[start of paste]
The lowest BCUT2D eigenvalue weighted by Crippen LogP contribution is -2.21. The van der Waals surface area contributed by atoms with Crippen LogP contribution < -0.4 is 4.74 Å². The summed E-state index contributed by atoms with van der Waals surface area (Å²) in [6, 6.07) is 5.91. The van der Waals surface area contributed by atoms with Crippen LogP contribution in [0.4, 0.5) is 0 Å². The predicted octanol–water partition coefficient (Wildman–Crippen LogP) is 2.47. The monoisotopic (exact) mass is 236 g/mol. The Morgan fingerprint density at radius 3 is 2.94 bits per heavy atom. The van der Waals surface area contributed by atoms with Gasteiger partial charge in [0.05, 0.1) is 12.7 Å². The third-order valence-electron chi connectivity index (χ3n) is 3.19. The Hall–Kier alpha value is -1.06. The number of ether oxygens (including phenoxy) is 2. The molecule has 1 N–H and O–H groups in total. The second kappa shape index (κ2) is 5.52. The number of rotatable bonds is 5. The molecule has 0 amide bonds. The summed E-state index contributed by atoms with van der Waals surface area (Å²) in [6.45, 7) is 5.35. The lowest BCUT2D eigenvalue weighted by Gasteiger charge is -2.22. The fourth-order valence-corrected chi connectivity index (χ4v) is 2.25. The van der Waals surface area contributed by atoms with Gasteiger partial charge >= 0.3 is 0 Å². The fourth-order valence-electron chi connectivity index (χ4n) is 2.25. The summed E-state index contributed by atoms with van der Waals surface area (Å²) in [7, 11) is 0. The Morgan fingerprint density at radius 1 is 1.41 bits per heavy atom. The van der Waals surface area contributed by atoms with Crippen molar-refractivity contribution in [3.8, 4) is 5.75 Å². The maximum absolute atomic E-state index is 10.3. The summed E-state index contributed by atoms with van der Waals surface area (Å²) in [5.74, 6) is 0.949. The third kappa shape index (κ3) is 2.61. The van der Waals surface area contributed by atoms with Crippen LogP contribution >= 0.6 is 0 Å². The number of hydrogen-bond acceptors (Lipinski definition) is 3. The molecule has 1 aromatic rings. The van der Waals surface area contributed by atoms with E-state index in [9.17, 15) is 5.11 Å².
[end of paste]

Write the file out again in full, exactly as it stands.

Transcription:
The lowest BCUT2D eigenvalue weighted by Crippen LogP contribution is -2.21. The van der Waals surface area contributed by atoms with Crippen LogP contribution < -0.4 is 4.74 Å². The summed E-state index contributed by atoms with van der Waals surface area (Å²) in [6, 6.07) is 5.91. The van der Waals surface area contributed by atoms with Crippen LogP contribution in [0.4, 0.5) is 0 Å². The predicted octanol–water partition coefficient (Wildman–Crippen LogP) is 2.47. The monoisotopic (exact) mass is 236 g/mol. The Morgan fingerprint density at radius 3 is 2.94 bits per heavy atom. The van der Waals surface area contributed by atoms with Gasteiger partial charge in [0.05, 0.1) is 12.7 Å². The third-order valence-electron chi connectivity index (χ3n) is 3.19. The Hall–Kier alpha value is -1.06. The number of ether oxygens (including phenoxy) is 2. The molecule has 1 N–H and O–H groups in total. The second kappa shape index (κ2) is 5.52. The number of rotatable bonds is 5. The molecule has 0 amide bonds. The summed E-state index contributed by atoms with van der Waals surface area (Å²) in [6.45, 7) is 5.35. The lowest BCUT2D eigenvalue weighted by Gasteiger charge is -2.22. The fourth-order valence-corrected chi connectivity index (χ4v) is 2.25. The van der Waals surface area contributed by atoms with Gasteiger partial charge >= 0.3 is 0 Å². The fourth-order valence-electron chi connectivity index (χ4n) is 2.25. The summed E-state index contributed by atoms with van der Waals surface area (Å²) in [7, 11) is 0. The Morgan fingerprint density at radius 1 is 1.41 bits per heavy atom. The van der Waals surface area contributed by atoms with Crippen molar-refractivity contribution in [3.8, 4) is 5.75 Å². The maximum absolute atomic E-state index is 10.3. The summed E-state index contributed by atoms with van der Waals surface area (Å²) in [5.74, 6) is 0.949. The third kappa shape index (κ3) is 2.61. The van der Waals surface area contributed by atoms with Crippen LogP contribution >= 0.6 is 0 Å². The number of hydrogen-bond acceptors (Lipinski definition) is 3. The molecule has 1 aromatic rings. The van der Waals surface area contributed by atoms with E-state index in [9.17, 15) is 5.11 Å².